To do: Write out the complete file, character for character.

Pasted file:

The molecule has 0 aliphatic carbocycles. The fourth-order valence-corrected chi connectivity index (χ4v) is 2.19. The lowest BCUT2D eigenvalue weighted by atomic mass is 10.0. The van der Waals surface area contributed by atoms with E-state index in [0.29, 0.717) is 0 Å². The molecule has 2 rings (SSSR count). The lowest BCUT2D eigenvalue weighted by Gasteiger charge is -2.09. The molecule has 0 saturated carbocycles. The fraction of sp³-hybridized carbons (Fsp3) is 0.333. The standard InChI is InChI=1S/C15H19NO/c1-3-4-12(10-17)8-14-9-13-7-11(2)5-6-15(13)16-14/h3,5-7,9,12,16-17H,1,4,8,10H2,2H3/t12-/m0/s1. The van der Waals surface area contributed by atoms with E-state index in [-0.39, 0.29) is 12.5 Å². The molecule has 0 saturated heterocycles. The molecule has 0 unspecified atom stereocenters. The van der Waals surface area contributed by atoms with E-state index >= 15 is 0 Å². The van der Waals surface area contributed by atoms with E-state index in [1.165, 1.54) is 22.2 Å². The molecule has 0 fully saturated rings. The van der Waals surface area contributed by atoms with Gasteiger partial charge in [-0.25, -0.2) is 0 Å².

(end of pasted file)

The molecule has 0 aliphatic carbocycles. The fourth-order valence-corrected chi connectivity index (χ4v) is 2.19. The lowest BCUT2D eigenvalue weighted by atomic mass is 10.0. The van der Waals surface area contributed by atoms with E-state index in [0.29, 0.717) is 0 Å². The molecule has 2 rings (SSSR count). The lowest BCUT2D eigenvalue weighted by Gasteiger charge is -2.09. The molecule has 0 saturated carbocycles. The fraction of sp³-hybridized carbons (Fsp3) is 0.333. The standard InChI is InChI=1S/C15H19NO/c1-3-4-12(10-17)8-14-9-13-7-11(2)5-6-15(13)16-14/h3,5-7,9,12,16-17H,1,4,8,10H2,2H3/t12-/m0/s1. The van der Waals surface area contributed by atoms with E-state index in [-0.39, 0.29) is 12.5 Å². The molecule has 0 saturated heterocycles. The molecule has 0 unspecified atom stereocenters. The van der Waals surface area contributed by atoms with E-state index >= 15 is 0 Å². The van der Waals surface area contributed by atoms with E-state index in [1.165, 1.54) is 22.2 Å². The molecule has 0 fully saturated rings. The van der Waals surface area contributed by atoms with Gasteiger partial charge in [-0.25, -0.2) is 0 Å².